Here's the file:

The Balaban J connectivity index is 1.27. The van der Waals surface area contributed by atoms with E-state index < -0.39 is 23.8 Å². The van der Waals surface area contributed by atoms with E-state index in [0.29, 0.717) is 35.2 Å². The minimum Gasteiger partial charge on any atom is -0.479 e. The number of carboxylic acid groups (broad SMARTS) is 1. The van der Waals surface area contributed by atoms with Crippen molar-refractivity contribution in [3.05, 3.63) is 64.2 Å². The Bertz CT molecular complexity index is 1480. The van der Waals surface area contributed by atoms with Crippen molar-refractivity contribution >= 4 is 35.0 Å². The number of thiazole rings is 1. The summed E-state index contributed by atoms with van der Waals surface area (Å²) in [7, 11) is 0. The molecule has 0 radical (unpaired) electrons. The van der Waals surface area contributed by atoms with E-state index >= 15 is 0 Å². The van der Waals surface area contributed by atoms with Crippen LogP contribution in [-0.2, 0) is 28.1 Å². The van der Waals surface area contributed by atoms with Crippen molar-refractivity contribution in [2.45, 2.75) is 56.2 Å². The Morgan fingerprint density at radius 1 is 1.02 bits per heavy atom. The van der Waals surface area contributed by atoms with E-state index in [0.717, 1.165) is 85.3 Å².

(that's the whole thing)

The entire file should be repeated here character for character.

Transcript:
The Balaban J connectivity index is 1.27. The van der Waals surface area contributed by atoms with E-state index < -0.39 is 23.8 Å². The van der Waals surface area contributed by atoms with E-state index in [0.29, 0.717) is 35.2 Å². The minimum Gasteiger partial charge on any atom is -0.479 e. The number of carboxylic acid groups (broad SMARTS) is 1. The van der Waals surface area contributed by atoms with Crippen molar-refractivity contribution in [3.05, 3.63) is 64.2 Å². The Bertz CT molecular complexity index is 1480. The van der Waals surface area contributed by atoms with Crippen molar-refractivity contribution >= 4 is 35.0 Å². The number of thiazole rings is 1. The summed E-state index contributed by atoms with van der Waals surface area (Å²) in [7, 11) is 0. The molecule has 0 radical (unpaired) electrons. The van der Waals surface area contributed by atoms with E-state index >= 15 is 0 Å². The van der Waals surface area contributed by atoms with Crippen LogP contribution in [-0.2, 0) is 28.1 Å². The van der Waals surface area contributed by atoms with Crippen molar-refractivity contribution in [2.45, 2.75) is 56.2 Å². The Morgan fingerprint density at radius 1 is 1.02 bits per heavy atom. The van der Waals surface area contributed by atoms with E-state index in [0.717, 1.165) is 85.3 Å².